Monday, July 9, 2012

2012.07.08

Frances Muecke, John Dunston (ed.), Domizio Calderini: Commentary on Silius Italicus. Travaux d'Humanisme et Renaissance 477. Geneva: Librairie Droz, 2011. Pp. 958. ISBN 9782600014342. $150.00.

Reviewed by John Jacobs, The Montclair Kimberley Academy (jjacobs@mka.org)

Version at BMCR home site

N.B. Supplements to this review are posted in the comments to the BMCR blog.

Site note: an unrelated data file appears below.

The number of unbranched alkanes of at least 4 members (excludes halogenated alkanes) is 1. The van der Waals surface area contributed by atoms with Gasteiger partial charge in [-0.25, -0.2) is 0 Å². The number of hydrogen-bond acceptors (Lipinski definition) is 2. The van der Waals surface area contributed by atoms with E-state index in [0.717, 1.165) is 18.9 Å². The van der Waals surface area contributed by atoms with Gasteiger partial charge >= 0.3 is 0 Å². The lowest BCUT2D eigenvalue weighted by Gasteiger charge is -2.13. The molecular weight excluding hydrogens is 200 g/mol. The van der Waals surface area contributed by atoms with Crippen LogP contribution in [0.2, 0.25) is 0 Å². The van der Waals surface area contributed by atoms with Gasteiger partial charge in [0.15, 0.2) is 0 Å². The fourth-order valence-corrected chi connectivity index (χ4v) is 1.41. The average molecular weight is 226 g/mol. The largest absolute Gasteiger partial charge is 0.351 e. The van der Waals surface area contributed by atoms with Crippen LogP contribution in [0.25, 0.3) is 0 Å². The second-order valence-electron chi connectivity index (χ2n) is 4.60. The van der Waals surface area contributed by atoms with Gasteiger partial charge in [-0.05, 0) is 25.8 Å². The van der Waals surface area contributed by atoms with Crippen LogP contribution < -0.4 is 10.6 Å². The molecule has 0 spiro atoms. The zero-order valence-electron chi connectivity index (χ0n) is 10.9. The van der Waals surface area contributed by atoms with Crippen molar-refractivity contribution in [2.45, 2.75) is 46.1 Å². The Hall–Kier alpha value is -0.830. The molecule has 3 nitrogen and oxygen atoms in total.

Modern study of the Punica begins with the rediscovery of the epic by Poggio Bracciolini during the Council of Constance in 1417, followed relatively soon thereafter by the publication of the editio princeps (more accurately, two editiones principes) in Rome in 1471 and by the appearance of the first printed commentary, by Pietro Marso, in Venice in 1483. Pietro Marso was not, however, the first to comment on the Punica. Rather, as Marso himself explains in his dedicatory letter to Virginius Ursinus, he owed a great debt to a trio of predecessors at the Studium Urbis in Rome: Pietro Odo da Montopoli, Giulio Pomponio Leto, and, most importantly, Domizio Calderini, whose own commentary never made it into print. Now, half a millennium after Marso's work was last published, Calderini finally gets his due, as Muecke, in the publication of the book under review, brings to completion an imposing project, begun by Dunston over half a century ago, by collating and editing not the (lost) commentary itself but the evidence for it preserved in the lecture notes recorded in the margins of five copies of the 1471 edition produced by Pomponio Leto, as well as in the margins of the Casanatense MS (Σ). The result is a book which marks a major milestone in several respects and which, one hopes, will lead to the publication of the remaining extant marginalia on the Punica.